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Simu Liu was not always excited to play Shang-Chi, Marvel's Master of Kung Fu. These days, Liu is beginning to make the promotional rounds on his first Marvel Cinematic Universe adventure as the character, stepping up to be the megafranchise's first Asian lead at a time when Asian and Asian American representation is arguably more important than it's ever been.
But in a new interview, the star explained why it wasn't always that way.
Speaking to Men's Health about his journey to Shang-Chi and the Legend of the Ten Rings, both in terms of his emotional understanding of it and his physical preparation, Liu explained that back when the film was first announced as an upcoming Marvel Studios property, he immediately dove into research mode to see if the role could be right for him. What he found was the character's roots in 1970s exploitation storytelling as an outgrowth of the American kung fu movie craze. At first, even for a longtime superhero fan like Liu, it didn't seem like a good fit.
“I was like, how many opportunities do we have for Asian superheroes, and this one guy is, like, just a kung fu master? It just felt kind of reductive and, you know, not true to life and not anything that I could relate to," Liu said.
Fortunately for Liu, Marvel Studios seemed to have other ideas for their big-screen reinvention of the character. In the Marvel Cinematic Universe, Shang-Chi is still a kung fu master, and he's still the son of a villain (the MCU's "real" version of The Mandarin, in this case) who is eventually forced to confront his past, but director Destin Daniel Cretton and producer Kevin Feige also wanted to emphasize the Asian American experience on the big-screen.
“We wanted to show people a character who is distinctly Asian American right off the bat,” Cretton said. “Before you even know anything about his past, his upbringing, his martial-arts skills, we wanted people to know that this is an Asian American.”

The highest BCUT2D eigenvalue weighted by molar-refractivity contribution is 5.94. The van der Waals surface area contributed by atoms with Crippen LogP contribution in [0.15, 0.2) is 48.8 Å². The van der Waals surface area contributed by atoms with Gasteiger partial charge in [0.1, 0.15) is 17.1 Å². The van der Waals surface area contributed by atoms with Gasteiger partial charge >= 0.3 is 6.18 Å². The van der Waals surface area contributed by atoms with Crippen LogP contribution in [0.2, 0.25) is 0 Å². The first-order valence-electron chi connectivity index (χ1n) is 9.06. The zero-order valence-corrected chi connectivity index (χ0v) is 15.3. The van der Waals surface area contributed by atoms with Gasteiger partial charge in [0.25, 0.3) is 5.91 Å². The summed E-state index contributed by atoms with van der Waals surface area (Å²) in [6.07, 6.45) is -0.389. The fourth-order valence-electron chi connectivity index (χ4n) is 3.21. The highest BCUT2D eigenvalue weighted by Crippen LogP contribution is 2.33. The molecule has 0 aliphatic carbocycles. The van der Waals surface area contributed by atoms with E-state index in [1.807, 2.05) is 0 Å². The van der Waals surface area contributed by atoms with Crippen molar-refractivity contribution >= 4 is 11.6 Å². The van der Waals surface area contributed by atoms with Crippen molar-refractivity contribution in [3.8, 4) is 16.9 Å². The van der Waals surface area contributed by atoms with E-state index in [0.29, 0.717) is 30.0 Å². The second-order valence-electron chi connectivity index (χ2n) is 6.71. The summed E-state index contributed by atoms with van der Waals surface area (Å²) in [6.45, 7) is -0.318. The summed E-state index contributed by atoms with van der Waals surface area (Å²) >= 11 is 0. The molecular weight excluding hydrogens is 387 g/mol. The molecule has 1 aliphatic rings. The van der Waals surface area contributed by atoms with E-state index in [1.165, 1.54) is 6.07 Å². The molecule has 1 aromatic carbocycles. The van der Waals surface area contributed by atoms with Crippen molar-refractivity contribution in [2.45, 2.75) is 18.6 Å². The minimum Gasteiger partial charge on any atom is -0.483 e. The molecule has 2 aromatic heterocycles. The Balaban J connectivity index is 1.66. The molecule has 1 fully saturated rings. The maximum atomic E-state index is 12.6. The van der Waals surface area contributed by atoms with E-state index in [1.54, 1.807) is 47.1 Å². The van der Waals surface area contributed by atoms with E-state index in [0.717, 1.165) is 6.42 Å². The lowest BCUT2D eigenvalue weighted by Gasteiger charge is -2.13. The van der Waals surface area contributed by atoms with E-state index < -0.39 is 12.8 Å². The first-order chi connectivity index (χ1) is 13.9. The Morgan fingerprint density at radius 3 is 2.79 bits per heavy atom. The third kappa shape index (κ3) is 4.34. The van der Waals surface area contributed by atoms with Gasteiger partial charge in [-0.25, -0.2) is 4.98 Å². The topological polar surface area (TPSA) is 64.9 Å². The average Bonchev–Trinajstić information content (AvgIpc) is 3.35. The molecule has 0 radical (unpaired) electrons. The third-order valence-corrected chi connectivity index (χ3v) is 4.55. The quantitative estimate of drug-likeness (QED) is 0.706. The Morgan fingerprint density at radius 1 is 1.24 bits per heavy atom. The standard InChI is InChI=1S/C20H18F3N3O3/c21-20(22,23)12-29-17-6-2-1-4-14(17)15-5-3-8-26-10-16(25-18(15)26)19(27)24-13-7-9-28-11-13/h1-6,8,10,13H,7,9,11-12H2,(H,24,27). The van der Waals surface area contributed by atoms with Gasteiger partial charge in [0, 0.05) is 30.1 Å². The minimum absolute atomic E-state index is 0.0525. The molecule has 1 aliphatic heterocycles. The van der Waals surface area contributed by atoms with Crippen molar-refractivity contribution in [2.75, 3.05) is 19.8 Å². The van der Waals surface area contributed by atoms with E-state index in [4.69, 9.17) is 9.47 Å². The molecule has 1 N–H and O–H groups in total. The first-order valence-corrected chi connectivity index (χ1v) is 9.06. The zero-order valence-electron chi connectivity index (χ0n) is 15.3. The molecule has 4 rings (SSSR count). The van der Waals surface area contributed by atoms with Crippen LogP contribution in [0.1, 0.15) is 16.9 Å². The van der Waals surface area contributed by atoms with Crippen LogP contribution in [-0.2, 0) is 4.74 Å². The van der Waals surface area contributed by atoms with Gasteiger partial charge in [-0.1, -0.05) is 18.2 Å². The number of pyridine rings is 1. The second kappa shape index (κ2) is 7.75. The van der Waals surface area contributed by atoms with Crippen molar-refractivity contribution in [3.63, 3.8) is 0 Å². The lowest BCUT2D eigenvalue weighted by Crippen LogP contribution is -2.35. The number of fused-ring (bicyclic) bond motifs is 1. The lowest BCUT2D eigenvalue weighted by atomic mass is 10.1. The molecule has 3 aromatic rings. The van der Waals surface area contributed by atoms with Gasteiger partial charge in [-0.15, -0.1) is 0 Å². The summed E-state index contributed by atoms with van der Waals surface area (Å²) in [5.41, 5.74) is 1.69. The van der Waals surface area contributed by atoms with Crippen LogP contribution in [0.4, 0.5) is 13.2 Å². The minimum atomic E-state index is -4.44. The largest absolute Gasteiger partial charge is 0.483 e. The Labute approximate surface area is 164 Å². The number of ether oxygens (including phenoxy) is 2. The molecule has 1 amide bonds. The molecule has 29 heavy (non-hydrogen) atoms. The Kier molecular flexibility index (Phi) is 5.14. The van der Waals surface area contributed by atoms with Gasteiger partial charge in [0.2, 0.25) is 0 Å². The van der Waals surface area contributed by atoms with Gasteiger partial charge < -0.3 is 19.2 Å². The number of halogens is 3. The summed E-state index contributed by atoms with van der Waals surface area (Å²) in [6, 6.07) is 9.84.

That meant that Cretton, Liu, and the rest of the Shang-Chi cast were able to put a lot of personality into the film based on their own experience, including one memorable moment when the production hurriedly printed out custom labels to get a version of boba tea added to the film. It's also why the film's trailer features quite a bit of Shang-Chi's life outside of the kung fu fury.
“It’s about having a foot in both worlds,” Feige said, “in the North American world and in China. And Simu fits that quite well.”
But of course, kung fu is still a key part of Shang-Chi's story, and that meant Liu went deep into the Marvel superhero training machine to master fight choreography, hone his flexibility, and get into kung fu master shape after years of being "a self-taught guy who likes to do flips in his backyard." Still, even though he has the fighting skills down now, and considers kung fu, "objectively, really cool," Liu isn't out to make himself into a martial arts star. Outside of his Marvel work, he's got other big plans.
“On the shoulders of all that’s come before me, with Bruce Lee and Jackie Chan and Jet Li, to finally be in an opportunity where we can explore uncharted territory for Asian faces, to then stay in the martial-arts realm, it wouldn’t be a good move,” he says. “I think you’ll see me in something that’s not distinctly Asian. And pretty soon you’re going to start seeing my name pop up in projects I’m not acting in.”
Shang-Chi and the Legend of the Ten Rings is in theaters September 3.